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Book of the Month: Hokusai's Fuji

by Tara Vidisha Ghose, Quentin Blake Centre team

Our book of the month is Hokusai’s Fuji, an illustrated exploration of nineteenth-century Japanese printmaker Katsushika Hokusai’s dedication to depicting Mount Fuji throughout his career. Edited by Kyoko Wada, this Thames & Hudson title includes every illustration from Hokusai’s two best-known collections, Thirty-Six Views of Mount Fuji and One Hundred Views of Mount Fuji. The book sheds light on the artist’s work over his lifetime and his role in making Mount Fuji a globally recognised symbol, seen to be synonymous with Japan.

Front cover of Hokusai's Fuji, featuring an illustration of a group of kneeling figures pointing to Mount Fuji, towering in the background.
Hokusai's Fuji © Thames and Hudson

“For Hokusai, Mount Fuji must have represented the artistic sovereignty he wanted to reach: high enough to pierce the sky, a tall figure with no equal”, writes editor Kyoko Wada. Over the course of his decades-long career, Hokusai created over 148 renditions of Mount Fuji, drawing on the mountains many significations within Japanese art and culture. This colossal body of work reflects not only his dedication to his craft but also his pivotal role in shaping how the mountain is seen in Japan and abroad.

The book traces Hokusai’s career and his relationship with depicting Mount Fuji beginning with his early work. It writes about his extensive experiments with different artistic techniques and influences from China and Europe. These early experiments laid the foundation to the mastery he achieved in later life.

An illustration of two figures asleep on the ground, next to a small table. They're both draped in printed fabrics. Mount Fuji is faintly visible in the distance.
Man and Woman Asleep Beside a Kotatsu Table, courtesy of the Charles Stewart Smith collection of Japanese prints, The New York Public Library

The breadth of Hokusai’s artistic vocabulary is expressed in his seminal collection of prints, Thirty-Six Views of Mount Fuji. First published in 1831, when Hokusai was in his seventies, the series was presented to the public as a manual for landscape painting. It featured forty-six scenes colour prints capturing the mystique of the mountain as seen from different locations. His best-known works, including the iconic Great Wave of Kanagawa, belong to this collection.

Woodcut print of a marsh with lush foliage, rendered in various shades of green and blue. Mount Fuji is visible in the distance, standing serenely next to a large body of water.
Japanese woodcut print of a fisherman standing at the edge of a rock, casting their net into a turbulent sea. An imposing Mount Fuji looms large in the background.

The success of this series led to the creation of the next one, One Hundred Views of Fuji, beginning in 1834. This collection was published in the form of a book released in three volumes. While the previous series showcased Hokusai’s expertise in a variety of techniques, One Hundred Views of Fuji established his mastery as a book illustrator. Each print in the early editions was created in black and white, using crisp line work. The subject matter was not limited to landscape views. It included everything from rural scenes to mythology and caricature, with the many facets of the mountain ever present.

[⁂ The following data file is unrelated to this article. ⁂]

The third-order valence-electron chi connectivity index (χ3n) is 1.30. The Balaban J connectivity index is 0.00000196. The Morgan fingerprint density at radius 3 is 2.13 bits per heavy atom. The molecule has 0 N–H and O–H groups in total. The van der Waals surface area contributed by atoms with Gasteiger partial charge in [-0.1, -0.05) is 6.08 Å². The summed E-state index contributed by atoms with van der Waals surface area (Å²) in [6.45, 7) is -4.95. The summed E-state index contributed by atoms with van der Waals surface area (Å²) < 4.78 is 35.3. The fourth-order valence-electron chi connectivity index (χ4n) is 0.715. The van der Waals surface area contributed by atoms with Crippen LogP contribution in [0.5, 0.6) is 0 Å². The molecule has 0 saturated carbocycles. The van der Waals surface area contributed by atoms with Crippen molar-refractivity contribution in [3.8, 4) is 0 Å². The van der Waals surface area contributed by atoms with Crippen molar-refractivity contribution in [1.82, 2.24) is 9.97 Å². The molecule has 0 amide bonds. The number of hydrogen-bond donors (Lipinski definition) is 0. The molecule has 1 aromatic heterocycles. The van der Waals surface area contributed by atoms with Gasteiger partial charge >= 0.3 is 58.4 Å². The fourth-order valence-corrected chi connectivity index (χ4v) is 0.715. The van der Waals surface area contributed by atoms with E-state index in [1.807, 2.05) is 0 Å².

A black and white print of a group of people hacking away at a large tree. An outline of Mount Fuji can be seen in the distance.
Fuji in the Tōtomi Mountains from One Hundred Views of Mount Fuji, Volume 2, courtesy of The Metropolitan Museum of Art, New York. The Howard Mansfield Collection, Gift of Howard Mansfield, 1936

As Hokusai entered his final years, he transitioned from printmaking to brush painting. His dedication to portraying Mount Fuji persisted in this new medium. He began adding his age to his signature, expressing a wish to continue attaining higher levels of mastery. He writes, “…nothing I produced before the age of seventy is worthy of note… It is my greatest wish to live to be one hundred when my work would be truly marvellous. If I live to be one hundred and ten, every dot and every line would be as if coming to life...”

Hokusai passed away at the age on ninety-one, three months after finishing a painting of a dragon flying above Mount Fuji. Dedicated to the sacred peak until the end, his staggering body of work made him synonymous with the mountain, and eventually Japan itself. His work has been long coveted by international art collectors who equate his depictions of Mount Fuji with a Japanese essentialism. Two of his prints have been turned into official symbols of Japan by the government.

A silk painting of a small child sat on a twisty tree, seen from behind. The child is looking at snowcapped Mount Fuji, towering in the background.
Boy Viewing Mount Fuji, courtesy of National Museum of Asian Art, Smithsonian Institution, Freer Study Collection: Gift of Charles Lang Freer

Hokusai’s Fuji is a rich resource that can be enjoyed for both its pictures and interpretation. Readers can learn about the master printmaker’s career while leafing through the complete collection of his two best-loved series, reflecting on his lifelong focus on illustrating Mount Fuji. As editor Wada Kyoko expresses, “It is almost as if Hokusai was projecting onto Fuji the ego of an artist who was reaching high, higher still and even further beyond, to new heights.”

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